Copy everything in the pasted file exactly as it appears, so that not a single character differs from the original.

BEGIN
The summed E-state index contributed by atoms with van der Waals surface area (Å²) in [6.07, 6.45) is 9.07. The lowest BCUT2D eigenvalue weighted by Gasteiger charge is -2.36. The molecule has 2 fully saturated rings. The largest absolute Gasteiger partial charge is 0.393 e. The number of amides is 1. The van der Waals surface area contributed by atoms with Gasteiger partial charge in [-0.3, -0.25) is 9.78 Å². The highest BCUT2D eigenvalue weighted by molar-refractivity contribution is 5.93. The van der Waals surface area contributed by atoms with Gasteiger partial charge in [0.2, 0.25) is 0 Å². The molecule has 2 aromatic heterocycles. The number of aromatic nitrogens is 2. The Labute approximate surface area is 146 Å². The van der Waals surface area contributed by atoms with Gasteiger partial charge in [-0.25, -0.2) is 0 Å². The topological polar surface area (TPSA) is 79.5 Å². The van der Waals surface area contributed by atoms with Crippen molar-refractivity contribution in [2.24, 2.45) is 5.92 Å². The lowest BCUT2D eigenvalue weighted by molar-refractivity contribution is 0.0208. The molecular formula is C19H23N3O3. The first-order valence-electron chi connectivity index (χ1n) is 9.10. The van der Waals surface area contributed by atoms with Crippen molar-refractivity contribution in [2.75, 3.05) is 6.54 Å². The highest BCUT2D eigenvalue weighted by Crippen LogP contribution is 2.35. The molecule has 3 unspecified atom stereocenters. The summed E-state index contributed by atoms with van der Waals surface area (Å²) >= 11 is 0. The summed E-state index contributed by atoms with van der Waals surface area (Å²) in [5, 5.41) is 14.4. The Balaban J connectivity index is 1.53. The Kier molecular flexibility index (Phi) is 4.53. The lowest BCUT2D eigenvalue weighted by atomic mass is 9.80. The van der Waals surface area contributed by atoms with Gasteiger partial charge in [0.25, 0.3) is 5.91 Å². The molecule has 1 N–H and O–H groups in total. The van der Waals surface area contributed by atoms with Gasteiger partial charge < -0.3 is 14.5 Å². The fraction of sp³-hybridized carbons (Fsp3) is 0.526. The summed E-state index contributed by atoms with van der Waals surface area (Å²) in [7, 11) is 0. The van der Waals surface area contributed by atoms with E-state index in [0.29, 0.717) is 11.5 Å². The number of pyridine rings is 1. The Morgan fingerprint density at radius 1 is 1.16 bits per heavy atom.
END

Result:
The summed E-state index contributed by atoms with van der Waals surface area (Å²) in [6.07, 6.45) is 9.07. The lowest BCUT2D eigenvalue weighted by Gasteiger charge is -2.36. The molecule has 2 fully saturated rings. The largest absolute Gasteiger partial charge is 0.393 e. The number of amides is 1. The van der Waals surface area contributed by atoms with Gasteiger partial charge in [-0.3, -0.25) is 9.78 Å². The highest BCUT2D eigenvalue weighted by molar-refractivity contribution is 5.93. The van der Waals surface area contributed by atoms with Gasteiger partial charge in [0.2, 0.25) is 0 Å². The molecule has 2 aromatic heterocycles. The number of aromatic nitrogens is 2. The Labute approximate surface area is 146 Å². The van der Waals surface area contributed by atoms with Gasteiger partial charge in [-0.25, -0.2) is 0 Å². The topological polar surface area (TPSA) is 79.5 Å². The van der Waals surface area contributed by atoms with Crippen molar-refractivity contribution in [2.24, 2.45) is 5.92 Å². The lowest BCUT2D eigenvalue weighted by molar-refractivity contribution is 0.0208. The molecular formula is C19H23N3O3. The first-order valence-electron chi connectivity index (χ1n) is 9.10. The van der Waals surface area contributed by atoms with Crippen molar-refractivity contribution in [2.75, 3.05) is 6.54 Å². The highest BCUT2D eigenvalue weighted by Crippen LogP contribution is 2.35. The molecule has 3 unspecified atom stereocenters. The summed E-state index contributed by atoms with van der Waals surface area (Å²) >= 11 is 0. The summed E-state index contributed by atoms with van der Waals surface area (Å²) in [5, 5.41) is 14.4. The Balaban J connectivity index is 1.53. The Kier molecular flexibility index (Phi) is 4.53. The lowest BCUT2D eigenvalue weighted by atomic mass is 9.80. The van der Waals surface area contributed by atoms with Gasteiger partial charge in [0.25, 0.3) is 5.91 Å². The molecule has 1 N–H and O–H groups in total. The van der Waals surface area contributed by atoms with Gasteiger partial charge < -0.3 is 14.5 Å². The fraction of sp³-hybridized carbons (Fsp3) is 0.526. The summed E-state index contributed by atoms with van der Waals surface area (Å²) in [7, 11) is 0. The van der Waals surface area contributed by atoms with E-state index in [0.29, 0.717) is 11.5 Å². The number of pyridine rings is 1. The Morgan fingerprint density at radius 1 is 1.16 bits per heavy atom.